What is it?
Alfa’s modestly refreshed Mito range brings with it lower entry prices, higher standard specifications and a fuel-sipping, sub-100g/km CO2 version tested here.
This new 1.3-litre turbodiesel Mito is the cheapest diesel and most frugal version in the line-up. The engine is one you’ll also find in the Fiat Punto and Vauxhall Corsa, although power outputs and economy differ slightly.
In the Mito, it emits just 95g/km, making it exempt from road tax and the London congestion charge. Alfa also claims an average of over 75mpg. On paper, things look promising.
What's it like?
In practice, however, this eco model disappoints. In the lower regions of its torque band, the engine’s turbocharger doesn’t respond quickly enough, making smooth progress between the Mito’s five forward gears strangled and frustrating, especially in traffic. A six-speed ’box would probably ease this but isn’t offered.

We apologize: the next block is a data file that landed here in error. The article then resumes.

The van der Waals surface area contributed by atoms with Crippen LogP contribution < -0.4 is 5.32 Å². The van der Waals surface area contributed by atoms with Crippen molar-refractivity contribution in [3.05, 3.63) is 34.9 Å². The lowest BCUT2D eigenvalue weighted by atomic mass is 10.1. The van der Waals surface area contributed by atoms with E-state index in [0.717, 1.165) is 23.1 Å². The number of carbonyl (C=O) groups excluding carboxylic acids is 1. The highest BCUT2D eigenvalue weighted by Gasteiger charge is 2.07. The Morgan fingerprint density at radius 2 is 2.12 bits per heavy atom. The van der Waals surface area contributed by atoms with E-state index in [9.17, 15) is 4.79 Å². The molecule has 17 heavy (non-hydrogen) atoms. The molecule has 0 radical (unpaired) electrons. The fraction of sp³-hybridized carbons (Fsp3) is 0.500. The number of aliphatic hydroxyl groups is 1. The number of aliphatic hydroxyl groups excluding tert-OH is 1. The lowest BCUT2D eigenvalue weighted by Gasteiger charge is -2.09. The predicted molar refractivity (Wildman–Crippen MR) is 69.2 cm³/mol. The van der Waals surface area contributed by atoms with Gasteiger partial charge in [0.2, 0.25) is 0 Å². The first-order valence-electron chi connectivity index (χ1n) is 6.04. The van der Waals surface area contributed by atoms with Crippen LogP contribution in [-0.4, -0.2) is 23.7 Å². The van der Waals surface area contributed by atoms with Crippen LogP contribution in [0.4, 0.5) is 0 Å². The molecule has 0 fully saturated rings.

Other mechanical gripes include a gruff-sounding engine, spongy steering and a hesitant stop-start system that doesn’t spark up the engine quickly enough when called upon. Intrusive tyre roar, especially at motorway speeds, is another issue.
The ride is fidgety and sports-car firm; add to this an impractical ride height, which causes the Mito’s front end to kiss – sometimes hammer – the tarmac over speed bumps and town driving can be challenging. On the plus side, though, front-end grip is great, making this a fun car to pilot on twisty (but smooth) roads.
Inside, you get plenty of kit – cruise control, Bluetooth and air-con are included – and the seating position is second to none, but the Mito’s interior quality can’t compare with the superior fit and finish of its diesel-powered Audi A1 and Mini rivals. It’s also lacking in cubbyholes.
Should I buy one?
The 1.3 JTDm-2 certainly isn’t the best model in the Mito range (that’s the 1.4TB MultiAir), but it is priced very competitively. And although our 200-mile mixed-driving test route didn’t return Alfa Romeo’s keen average fuel economy figure, 53mpg is still respectable.